TikTok content creators who provide credible news on politics and international relations

By Nnoye Olisa (Guest Blog)

21 April 2024

Credit: Plann/https://www.plannthat.com/how-do-tiktok-stories-work/

In today’s fast-paced world, there are three TikTok channels that I watch for political news. The first one is from Zethu (@zethugqola) and the second one from Dan (@dancorder), both of whom I watch very often. Then a third from Kaitlin (@bykaitlinrawson) whom I don’t watch as often as the others, but when I do come across her videos, I appreciate them because she always inputs her sources and the specific legal documents relating to the situation. She also breaks down the complex academic language into simpler English which many viewers will appreciate.

I cannot give an exact date of when I first encountered these channels, but I have been consuming their content for about 3 years on and off. I have been more frequent in the past 2 years. As South African elections are coming up, more information is spread across the internet and so creators like this pop up on your for you page more often.

I used to listen to the news much more in high school because I would listen to the radio every day during my drive to school. Whereas now, in university, I have a constantly changing schedule so I’m not guaranteed to catch the news on my morning drive. I am on TikTok every single day for hours on end and I am therefore bound to receive my news from the app. Thanks to the algorithm, I don’t necessarily get news videos all the time, but they appear when it is relevant to the current political climate in the country.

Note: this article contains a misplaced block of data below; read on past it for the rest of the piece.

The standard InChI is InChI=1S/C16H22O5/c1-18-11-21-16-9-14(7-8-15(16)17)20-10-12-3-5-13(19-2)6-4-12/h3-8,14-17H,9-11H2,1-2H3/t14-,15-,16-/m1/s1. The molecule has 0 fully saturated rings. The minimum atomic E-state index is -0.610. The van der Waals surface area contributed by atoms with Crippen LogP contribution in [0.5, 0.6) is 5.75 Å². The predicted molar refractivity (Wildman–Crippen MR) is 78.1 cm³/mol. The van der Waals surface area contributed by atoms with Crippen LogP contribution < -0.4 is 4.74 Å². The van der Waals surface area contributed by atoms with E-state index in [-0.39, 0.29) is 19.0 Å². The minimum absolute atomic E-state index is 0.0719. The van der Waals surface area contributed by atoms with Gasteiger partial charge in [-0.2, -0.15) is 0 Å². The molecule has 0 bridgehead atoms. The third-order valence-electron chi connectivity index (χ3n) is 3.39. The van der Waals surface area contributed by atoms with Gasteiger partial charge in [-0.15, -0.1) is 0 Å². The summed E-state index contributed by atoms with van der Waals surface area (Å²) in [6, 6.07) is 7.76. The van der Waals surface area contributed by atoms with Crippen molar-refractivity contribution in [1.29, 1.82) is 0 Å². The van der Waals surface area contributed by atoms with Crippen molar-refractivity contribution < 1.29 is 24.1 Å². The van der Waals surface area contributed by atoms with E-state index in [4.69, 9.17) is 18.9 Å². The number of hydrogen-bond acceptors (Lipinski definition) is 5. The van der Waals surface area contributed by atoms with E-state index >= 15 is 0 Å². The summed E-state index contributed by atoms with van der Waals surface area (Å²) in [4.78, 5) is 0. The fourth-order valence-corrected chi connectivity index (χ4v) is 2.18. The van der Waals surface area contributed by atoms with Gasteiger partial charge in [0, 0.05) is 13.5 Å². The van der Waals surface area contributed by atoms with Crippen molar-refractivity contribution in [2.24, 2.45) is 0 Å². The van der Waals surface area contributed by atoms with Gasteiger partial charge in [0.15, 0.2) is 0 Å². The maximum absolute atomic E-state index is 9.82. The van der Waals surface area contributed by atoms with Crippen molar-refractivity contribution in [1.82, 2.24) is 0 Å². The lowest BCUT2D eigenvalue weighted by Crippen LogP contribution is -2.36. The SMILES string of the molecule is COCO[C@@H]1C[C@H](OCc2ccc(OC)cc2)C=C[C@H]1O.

The possibility of the channels feeding fake news and strategies for verification

While fake news is a reality to be lived with, when it comes to these creators specifically, I am not worried about them feeding me fake news. They deliver the news in a detailed and concise manner, making it easy for your average citizen to understand, which I think is a very important quality.

Importantly, they also make use of sources and input news articles and photos that concern the topic they are discussing, which you can easily search up and fact check. I appreciate that because it shows that they are sourcing their knowledge from sites they deem credible and not just delivering news without any concrete evidence. I also make sure I follow up and do my own research on the topic after watching their videos.

Still, while I’m not so much worried about them feeding me fake news, I am cautious of bias that may come with the delivery of the news. It is natural for human beings to be biased. Even when I listen to the radio or news reports, depending on the topic, the presenter may show some bias. I make sure to acknowledge the facts and look at the evidence they provide, but also detect the moments when it is just a personal opinion.

Linking TikTok channels and my political science curriculum

I study Politics and Development Studies, two courses which often deal with real-time political issues, especially in the South African/African context. These channels provide insight on domestic and international news and I am able to apply this knowledge to class discussions on real-time issues such as the upcoming South African elections, service delivery, international wars (Russia and Ukraine, Palestine and Israel) and many more. They don’t only focus on real time politics, they can also make videos on history to help people conceptualise the state of the country now and how history affects that. Dan Corder, specifically, made a video discussing the history of Apartheid and its economic impact on black people in South Africa today, which is a very relevant topic that I often discuss in my different lectures in university.

Nnoye Olisa is currently in her second year of studying for a BA Humanities: Politics and International Relations and Development Studies at the University of Johannesburg. She can be found @Nnoye.o.